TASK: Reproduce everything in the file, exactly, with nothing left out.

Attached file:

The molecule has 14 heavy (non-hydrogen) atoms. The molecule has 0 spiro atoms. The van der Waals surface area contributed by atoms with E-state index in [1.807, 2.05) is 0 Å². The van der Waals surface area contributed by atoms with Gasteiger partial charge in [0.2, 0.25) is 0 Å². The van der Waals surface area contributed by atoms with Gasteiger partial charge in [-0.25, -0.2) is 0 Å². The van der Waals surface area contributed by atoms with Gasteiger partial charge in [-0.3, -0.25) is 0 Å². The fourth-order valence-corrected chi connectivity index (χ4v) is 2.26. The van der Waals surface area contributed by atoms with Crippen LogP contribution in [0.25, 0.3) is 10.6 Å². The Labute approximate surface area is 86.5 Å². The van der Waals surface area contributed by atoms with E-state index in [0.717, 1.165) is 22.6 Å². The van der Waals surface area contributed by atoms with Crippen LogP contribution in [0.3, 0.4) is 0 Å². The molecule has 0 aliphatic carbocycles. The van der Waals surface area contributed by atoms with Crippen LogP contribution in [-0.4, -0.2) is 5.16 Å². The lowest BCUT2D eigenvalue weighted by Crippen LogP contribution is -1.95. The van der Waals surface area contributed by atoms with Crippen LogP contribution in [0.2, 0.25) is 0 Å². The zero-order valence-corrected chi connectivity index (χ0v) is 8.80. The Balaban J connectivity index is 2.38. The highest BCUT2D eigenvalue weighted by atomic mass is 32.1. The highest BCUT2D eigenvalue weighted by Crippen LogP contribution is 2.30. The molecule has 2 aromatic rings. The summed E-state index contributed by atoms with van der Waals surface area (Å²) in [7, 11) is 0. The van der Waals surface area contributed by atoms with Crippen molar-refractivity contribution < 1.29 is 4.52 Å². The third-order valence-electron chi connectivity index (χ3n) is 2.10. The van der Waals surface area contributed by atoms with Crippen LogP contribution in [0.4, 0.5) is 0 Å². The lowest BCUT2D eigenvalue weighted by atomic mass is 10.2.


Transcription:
The molecule has 14 heavy (non-hydrogen) atoms. The molecule has 0 spiro atoms. The van der Waals surface area contributed by atoms with E-state index in [1.807, 2.05) is 0 Å². The van der Waals surface area contributed by atoms with Gasteiger partial charge in [0.2, 0.25) is 0 Å². The van der Waals surface area contributed by atoms with Gasteiger partial charge in [-0.25, -0.2) is 0 Å². The van der Waals surface area contributed by atoms with Gasteiger partial charge in [-0.3, -0.25) is 0 Å². The fourth-order valence-corrected chi connectivity index (χ4v) is 2.26. The van der Waals surface area contributed by atoms with Crippen LogP contribution in [0.25, 0.3) is 10.6 Å². The Labute approximate surface area is 86.5 Å². The van der Waals surface area contributed by atoms with E-state index in [0.717, 1.165) is 22.6 Å². The van der Waals surface area contributed by atoms with Crippen LogP contribution in [0.3, 0.4) is 0 Å². The molecule has 0 aliphatic carbocycles. The van der Waals surface area contributed by atoms with Crippen LogP contribution in [-0.4, -0.2) is 5.16 Å². The lowest BCUT2D eigenvalue weighted by Crippen LogP contribution is -1.95. The van der Waals surface area contributed by atoms with Crippen LogP contribution in [0.2, 0.25) is 0 Å². The zero-order valence-corrected chi connectivity index (χ0v) is 8.80. The Balaban J connectivity index is 2.38. The highest BCUT2D eigenvalue weighted by atomic mass is 32.1. The highest BCUT2D eigenvalue weighted by Crippen LogP contribution is 2.30. The molecule has 2 aromatic rings. The summed E-state index contributed by atoms with van der Waals surface area (Å²) in [7, 11) is 0. The van der Waals surface area contributed by atoms with Crippen molar-refractivity contribution < 1.29 is 4.52 Å². The third-order valence-electron chi connectivity index (χ3n) is 2.10. The van der Waals surface area contributed by atoms with Crippen LogP contribution in [0.4, 0.5) is 0 Å². The lowest BCUT2D eigenvalue weighted by atomic mass is 10.2.